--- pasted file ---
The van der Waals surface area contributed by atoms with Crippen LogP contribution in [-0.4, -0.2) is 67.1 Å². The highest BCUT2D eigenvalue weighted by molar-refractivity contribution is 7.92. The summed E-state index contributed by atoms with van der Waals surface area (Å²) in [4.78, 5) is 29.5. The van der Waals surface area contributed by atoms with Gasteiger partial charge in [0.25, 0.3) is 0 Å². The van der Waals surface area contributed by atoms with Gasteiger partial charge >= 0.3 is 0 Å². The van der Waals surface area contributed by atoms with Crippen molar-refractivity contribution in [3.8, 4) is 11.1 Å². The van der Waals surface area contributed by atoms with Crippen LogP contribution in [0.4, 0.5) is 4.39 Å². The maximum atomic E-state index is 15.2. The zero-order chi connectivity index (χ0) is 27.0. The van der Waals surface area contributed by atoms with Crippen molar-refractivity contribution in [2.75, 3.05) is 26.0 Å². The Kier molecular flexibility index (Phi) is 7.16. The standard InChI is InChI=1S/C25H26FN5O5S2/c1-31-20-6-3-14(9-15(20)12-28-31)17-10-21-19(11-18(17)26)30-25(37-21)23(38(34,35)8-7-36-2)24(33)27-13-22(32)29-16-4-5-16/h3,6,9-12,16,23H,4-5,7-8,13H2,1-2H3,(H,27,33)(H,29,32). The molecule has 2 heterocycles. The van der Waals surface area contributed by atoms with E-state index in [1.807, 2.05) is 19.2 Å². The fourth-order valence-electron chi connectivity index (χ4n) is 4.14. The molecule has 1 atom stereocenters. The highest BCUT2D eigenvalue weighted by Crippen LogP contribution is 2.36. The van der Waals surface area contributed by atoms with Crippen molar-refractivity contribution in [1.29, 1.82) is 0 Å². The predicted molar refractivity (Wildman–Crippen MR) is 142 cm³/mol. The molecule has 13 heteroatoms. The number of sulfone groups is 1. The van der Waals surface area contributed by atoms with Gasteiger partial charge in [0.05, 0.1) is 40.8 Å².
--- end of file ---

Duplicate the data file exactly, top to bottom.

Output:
The van der Waals surface area contributed by atoms with Crippen LogP contribution in [-0.4, -0.2) is 67.1 Å². The highest BCUT2D eigenvalue weighted by molar-refractivity contribution is 7.92. The summed E-state index contributed by atoms with van der Waals surface area (Å²) in [4.78, 5) is 29.5. The van der Waals surface area contributed by atoms with Gasteiger partial charge in [0.25, 0.3) is 0 Å². The van der Waals surface area contributed by atoms with Gasteiger partial charge >= 0.3 is 0 Å². The van der Waals surface area contributed by atoms with Crippen molar-refractivity contribution in [3.8, 4) is 11.1 Å². The van der Waals surface area contributed by atoms with Crippen LogP contribution in [0.4, 0.5) is 4.39 Å². The maximum atomic E-state index is 15.2. The zero-order chi connectivity index (χ0) is 27.0. The van der Waals surface area contributed by atoms with Crippen molar-refractivity contribution in [2.75, 3.05) is 26.0 Å². The Kier molecular flexibility index (Phi) is 7.16. The standard InChI is InChI=1S/C25H26FN5O5S2/c1-31-20-6-3-14(9-15(20)12-28-31)17-10-21-19(11-18(17)26)30-25(37-21)23(38(34,35)8-7-36-2)24(33)27-13-22(32)29-16-4-5-16/h3,6,9-12,16,23H,4-5,7-8,13H2,1-2H3,(H,27,33)(H,29,32). The molecule has 2 heterocycles. The van der Waals surface area contributed by atoms with E-state index in [1.807, 2.05) is 19.2 Å². The fourth-order valence-electron chi connectivity index (χ4n) is 4.14. The molecule has 1 atom stereocenters. The highest BCUT2D eigenvalue weighted by Crippen LogP contribution is 2.36. The van der Waals surface area contributed by atoms with Crippen molar-refractivity contribution in [1.29, 1.82) is 0 Å². The predicted molar refractivity (Wildman–Crippen MR) is 142 cm³/mol. The molecule has 13 heteroatoms. The number of sulfone groups is 1. The van der Waals surface area contributed by atoms with Gasteiger partial charge in [0.05, 0.1) is 40.8 Å².